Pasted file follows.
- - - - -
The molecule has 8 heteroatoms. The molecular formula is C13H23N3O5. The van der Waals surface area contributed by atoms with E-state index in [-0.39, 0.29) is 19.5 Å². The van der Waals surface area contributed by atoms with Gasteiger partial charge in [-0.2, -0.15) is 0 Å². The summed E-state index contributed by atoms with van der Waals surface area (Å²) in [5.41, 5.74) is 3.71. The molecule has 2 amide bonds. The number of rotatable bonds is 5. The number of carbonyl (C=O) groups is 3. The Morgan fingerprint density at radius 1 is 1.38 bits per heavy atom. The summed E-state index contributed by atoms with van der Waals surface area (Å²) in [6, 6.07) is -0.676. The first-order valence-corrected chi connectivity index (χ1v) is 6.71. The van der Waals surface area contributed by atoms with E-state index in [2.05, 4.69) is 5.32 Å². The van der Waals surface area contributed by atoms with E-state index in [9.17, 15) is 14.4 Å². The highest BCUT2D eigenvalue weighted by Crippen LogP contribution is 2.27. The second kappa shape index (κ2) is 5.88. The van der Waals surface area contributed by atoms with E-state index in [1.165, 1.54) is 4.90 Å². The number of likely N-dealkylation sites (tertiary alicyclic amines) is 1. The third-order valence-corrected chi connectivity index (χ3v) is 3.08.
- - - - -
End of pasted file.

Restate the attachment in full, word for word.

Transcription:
The molecule has 8 heteroatoms. The molecular formula is C13H23N3O5. The van der Waals surface area contributed by atoms with E-state index in [-0.39, 0.29) is 19.5 Å². The van der Waals surface area contributed by atoms with Gasteiger partial charge in [-0.2, -0.15) is 0 Å². The summed E-state index contributed by atoms with van der Waals surface area (Å²) in [5.41, 5.74) is 3.71. The molecule has 2 amide bonds. The number of rotatable bonds is 5. The number of carbonyl (C=O) groups is 3. The Morgan fingerprint density at radius 1 is 1.38 bits per heavy atom. The summed E-state index contributed by atoms with van der Waals surface area (Å²) in [6, 6.07) is -0.676. The first-order valence-corrected chi connectivity index (χ1v) is 6.71. The van der Waals surface area contributed by atoms with E-state index in [2.05, 4.69) is 5.32 Å². The van der Waals surface area contributed by atoms with E-state index in [9.17, 15) is 14.4 Å². The highest BCUT2D eigenvalue weighted by Crippen LogP contribution is 2.27. The second kappa shape index (κ2) is 5.88. The van der Waals surface area contributed by atoms with E-state index in [1.165, 1.54) is 4.90 Å². The number of likely N-dealkylation sites (tertiary alicyclic amines) is 1. The third-order valence-corrected chi connectivity index (χ3v) is 3.08.